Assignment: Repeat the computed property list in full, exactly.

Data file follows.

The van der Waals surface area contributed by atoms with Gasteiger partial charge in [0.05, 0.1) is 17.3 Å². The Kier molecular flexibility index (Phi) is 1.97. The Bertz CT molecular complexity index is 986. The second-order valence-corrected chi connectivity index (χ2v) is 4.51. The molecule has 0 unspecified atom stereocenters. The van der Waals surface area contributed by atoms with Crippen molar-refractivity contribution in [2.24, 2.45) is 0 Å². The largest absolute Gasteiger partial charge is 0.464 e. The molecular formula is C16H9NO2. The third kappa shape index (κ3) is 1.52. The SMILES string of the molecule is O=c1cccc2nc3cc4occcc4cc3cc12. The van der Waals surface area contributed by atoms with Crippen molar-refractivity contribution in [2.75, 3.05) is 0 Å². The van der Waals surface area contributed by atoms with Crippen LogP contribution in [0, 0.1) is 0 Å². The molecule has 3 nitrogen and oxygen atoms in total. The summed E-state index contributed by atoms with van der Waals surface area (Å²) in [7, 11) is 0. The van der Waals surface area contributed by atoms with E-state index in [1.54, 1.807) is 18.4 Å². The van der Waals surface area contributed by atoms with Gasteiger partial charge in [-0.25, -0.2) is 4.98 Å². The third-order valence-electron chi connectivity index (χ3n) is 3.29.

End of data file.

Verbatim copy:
The van der Waals surface area contributed by atoms with Gasteiger partial charge in [0.05, 0.1) is 17.3 Å². The Kier molecular flexibility index (Phi) is 1.97. The Bertz CT molecular complexity index is 986. The second-order valence-corrected chi connectivity index (χ2v) is 4.51. The molecule has 0 unspecified atom stereocenters. The van der Waals surface area contributed by atoms with Crippen molar-refractivity contribution in [2.24, 2.45) is 0 Å². The largest absolute Gasteiger partial charge is 0.464 e. The molecular formula is C16H9NO2. The third kappa shape index (κ3) is 1.52. The SMILES string of the molecule is O=c1cccc2nc3cc4occcc4cc3cc12. The van der Waals surface area contributed by atoms with Crippen molar-refractivity contribution in [2.75, 3.05) is 0 Å². The van der Waals surface area contributed by atoms with Crippen LogP contribution in [0, 0.1) is 0 Å². The molecule has 3 nitrogen and oxygen atoms in total. The summed E-state index contributed by atoms with van der Waals surface area (Å²) in [7, 11) is 0. The van der Waals surface area contributed by atoms with E-state index in [1.54, 1.807) is 18.4 Å². The van der Waals surface area contributed by atoms with Gasteiger partial charge in [-0.25, -0.2) is 4.98 Å². The third-order valence-electron chi connectivity index (χ3n) is 3.29.